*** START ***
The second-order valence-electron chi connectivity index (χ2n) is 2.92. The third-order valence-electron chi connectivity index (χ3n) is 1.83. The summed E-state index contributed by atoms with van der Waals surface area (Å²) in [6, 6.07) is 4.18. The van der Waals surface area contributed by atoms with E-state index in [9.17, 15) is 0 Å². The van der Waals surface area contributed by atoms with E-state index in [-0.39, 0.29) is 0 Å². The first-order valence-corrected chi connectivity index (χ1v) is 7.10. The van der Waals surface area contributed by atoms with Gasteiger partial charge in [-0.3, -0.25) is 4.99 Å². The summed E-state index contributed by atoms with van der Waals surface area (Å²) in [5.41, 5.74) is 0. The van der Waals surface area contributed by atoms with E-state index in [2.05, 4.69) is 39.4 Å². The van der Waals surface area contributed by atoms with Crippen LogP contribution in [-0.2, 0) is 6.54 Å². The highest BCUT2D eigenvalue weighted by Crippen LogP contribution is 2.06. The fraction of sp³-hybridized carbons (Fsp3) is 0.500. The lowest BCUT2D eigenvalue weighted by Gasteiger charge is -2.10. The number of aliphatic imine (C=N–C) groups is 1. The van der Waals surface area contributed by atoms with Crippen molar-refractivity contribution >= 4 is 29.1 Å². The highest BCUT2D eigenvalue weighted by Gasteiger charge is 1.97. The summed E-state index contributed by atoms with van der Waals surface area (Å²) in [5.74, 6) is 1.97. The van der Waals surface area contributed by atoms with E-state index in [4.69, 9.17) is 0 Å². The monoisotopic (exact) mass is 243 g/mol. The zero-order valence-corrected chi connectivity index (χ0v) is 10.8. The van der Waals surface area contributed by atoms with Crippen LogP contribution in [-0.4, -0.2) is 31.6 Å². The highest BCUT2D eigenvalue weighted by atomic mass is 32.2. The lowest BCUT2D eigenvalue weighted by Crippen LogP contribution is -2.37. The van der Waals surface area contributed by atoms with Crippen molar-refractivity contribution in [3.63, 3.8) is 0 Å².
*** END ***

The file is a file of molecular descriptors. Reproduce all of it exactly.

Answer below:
The second-order valence-electron chi connectivity index (χ2n) is 2.92. The third-order valence-electron chi connectivity index (χ3n) is 1.83. The summed E-state index contributed by atoms with van der Waals surface area (Å²) in [6, 6.07) is 4.18. The van der Waals surface area contributed by atoms with E-state index in [9.17, 15) is 0 Å². The van der Waals surface area contributed by atoms with E-state index in [-0.39, 0.29) is 0 Å². The first-order valence-corrected chi connectivity index (χ1v) is 7.10. The van der Waals surface area contributed by atoms with Gasteiger partial charge in [-0.3, -0.25) is 4.99 Å². The summed E-state index contributed by atoms with van der Waals surface area (Å²) in [5.41, 5.74) is 0. The van der Waals surface area contributed by atoms with E-state index in [2.05, 4.69) is 39.4 Å². The van der Waals surface area contributed by atoms with Crippen LogP contribution in [-0.2, 0) is 6.54 Å². The highest BCUT2D eigenvalue weighted by Crippen LogP contribution is 2.06. The fraction of sp³-hybridized carbons (Fsp3) is 0.500. The lowest BCUT2D eigenvalue weighted by Gasteiger charge is -2.10. The number of aliphatic imine (C=N–C) groups is 1. The van der Waals surface area contributed by atoms with Crippen molar-refractivity contribution >= 4 is 29.1 Å². The highest BCUT2D eigenvalue weighted by Gasteiger charge is 1.97. The summed E-state index contributed by atoms with van der Waals surface area (Å²) in [5.74, 6) is 1.97. The van der Waals surface area contributed by atoms with E-state index in [4.69, 9.17) is 0 Å². The monoisotopic (exact) mass is 243 g/mol. The zero-order valence-corrected chi connectivity index (χ0v) is 10.8. The van der Waals surface area contributed by atoms with Crippen LogP contribution in [-0.4, -0.2) is 31.6 Å². The highest BCUT2D eigenvalue weighted by atomic mass is 32.2. The lowest BCUT2D eigenvalue weighted by Crippen LogP contribution is -2.37. The van der Waals surface area contributed by atoms with Crippen molar-refractivity contribution in [3.63, 3.8) is 0 Å².